Faith CoLab: Tapestry of Faith: Creating Home: A Program on Developing a Sense of Home Grounded in Faith for Grades K-1

Faith In Action: Making Fleece Blankets for Homeless People - Short-term

Part of Creating Home

Activity time: 45 minutes

Materials for Activity

  • Large pieces of fleece fabric
  • Scissors, including left-handed scissors

Preparation for Activity

  • Identify a homeless shelter in your area where you can donate the blankets participants make. Find out the shelter's specifications in terms of materials you may use or size of blankets.
  • Purchase fleece fabric. You will need two pieces that are 39" x 74" each for a blanket that just covers a twin bed.
  • Optional: Invite one or two adult or teen volunteers to help with this activity.

Description of Activity

Children will help provide for some of the needs of the homeless by making knot blankets out of fleece. Children can make the blankets during class or outside of class. You could introduce this activity immediately after the Opening, and allow children to work on their blankets while listening to this session's two stories.

Tell the children that you will make knot blankets out of fleece fabric and donate them to a homeless shelter. Explain that a homeless shelter is a warm, safe place where people can sleep overnight when they do not have a home to live in or their own bed to sleep in.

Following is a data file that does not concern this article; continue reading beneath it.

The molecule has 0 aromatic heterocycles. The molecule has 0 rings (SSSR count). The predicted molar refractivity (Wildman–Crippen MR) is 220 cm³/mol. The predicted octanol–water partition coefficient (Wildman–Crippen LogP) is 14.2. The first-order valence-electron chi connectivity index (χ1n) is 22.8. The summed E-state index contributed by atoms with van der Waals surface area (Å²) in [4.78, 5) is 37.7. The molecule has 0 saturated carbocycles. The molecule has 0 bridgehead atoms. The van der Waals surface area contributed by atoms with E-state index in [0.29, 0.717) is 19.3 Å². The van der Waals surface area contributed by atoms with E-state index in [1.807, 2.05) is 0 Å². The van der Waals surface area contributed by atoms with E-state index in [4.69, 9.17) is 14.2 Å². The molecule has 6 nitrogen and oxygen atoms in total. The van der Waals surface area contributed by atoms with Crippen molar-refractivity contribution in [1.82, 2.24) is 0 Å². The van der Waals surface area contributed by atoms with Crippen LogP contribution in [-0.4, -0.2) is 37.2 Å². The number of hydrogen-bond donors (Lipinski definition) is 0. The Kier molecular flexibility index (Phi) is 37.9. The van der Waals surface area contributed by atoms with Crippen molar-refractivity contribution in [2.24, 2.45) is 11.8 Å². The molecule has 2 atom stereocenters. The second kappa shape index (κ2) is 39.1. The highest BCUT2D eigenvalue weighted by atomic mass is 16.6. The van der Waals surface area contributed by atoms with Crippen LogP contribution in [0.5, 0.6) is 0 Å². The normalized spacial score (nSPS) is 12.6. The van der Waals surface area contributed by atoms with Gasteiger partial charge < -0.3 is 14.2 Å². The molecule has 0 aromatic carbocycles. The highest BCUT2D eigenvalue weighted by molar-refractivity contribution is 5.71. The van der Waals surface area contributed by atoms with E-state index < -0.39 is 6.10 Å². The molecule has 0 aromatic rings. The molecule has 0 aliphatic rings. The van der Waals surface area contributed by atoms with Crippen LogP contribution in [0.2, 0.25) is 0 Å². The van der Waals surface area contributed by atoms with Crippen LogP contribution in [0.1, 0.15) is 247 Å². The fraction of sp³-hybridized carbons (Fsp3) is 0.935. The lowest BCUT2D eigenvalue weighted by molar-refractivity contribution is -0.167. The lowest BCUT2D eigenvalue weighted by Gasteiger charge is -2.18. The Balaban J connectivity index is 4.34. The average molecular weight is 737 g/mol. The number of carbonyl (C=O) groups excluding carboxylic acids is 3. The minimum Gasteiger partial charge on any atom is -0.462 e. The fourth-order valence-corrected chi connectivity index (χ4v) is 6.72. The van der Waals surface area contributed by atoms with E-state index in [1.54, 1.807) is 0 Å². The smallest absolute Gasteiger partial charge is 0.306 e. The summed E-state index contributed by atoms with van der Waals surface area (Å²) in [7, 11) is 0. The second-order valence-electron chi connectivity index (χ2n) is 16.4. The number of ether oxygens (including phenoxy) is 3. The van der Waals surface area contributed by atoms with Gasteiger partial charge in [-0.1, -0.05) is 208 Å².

Use the stories the group has heard, such "Owen and Mzee" and "Ruth and Naomi," to give examples of being homeless. Explain that not having a home is a problem that both people and animals can often get help solving. In Kenya, when the tsunami washed Owen's home away, a rescue team, a veterinarian, and the people who work at the nature preserve helped Owen settle into a new home. At a homeless shelter, people find a home for a while when they do not have their own place to live.

You might all work on one blanket or take more time and have children complete a few blankets. These instructions are for one blanket. You will need two large pieces of fleece. Two pieces that are 39" x 74" each will make a blanket big enough to just cover a twin bed.

  • Fold fabric in half and cut a 2" square from the two corners that are not folded.
  • Cut 2" long fringe around the perimeter of the fabric (along the three open edges, not the folded edge). Make each fringe about ¾" wide.
  • Unfold the fabric and lay it flat. Beginning at a corner, tie pairs of fringe strips in square knots (right over left, then left over right).

Demonstrate the knot to the children a few times; then invite them to begin knotting.

Pull knots gently to tighten. If you end up with an odd number of fringes, include three in the last knot.

An extra pair of adult or youth hands in class might be useful. You will probably need to check the blanket(s) after children are done to tighten and re-tie some knots.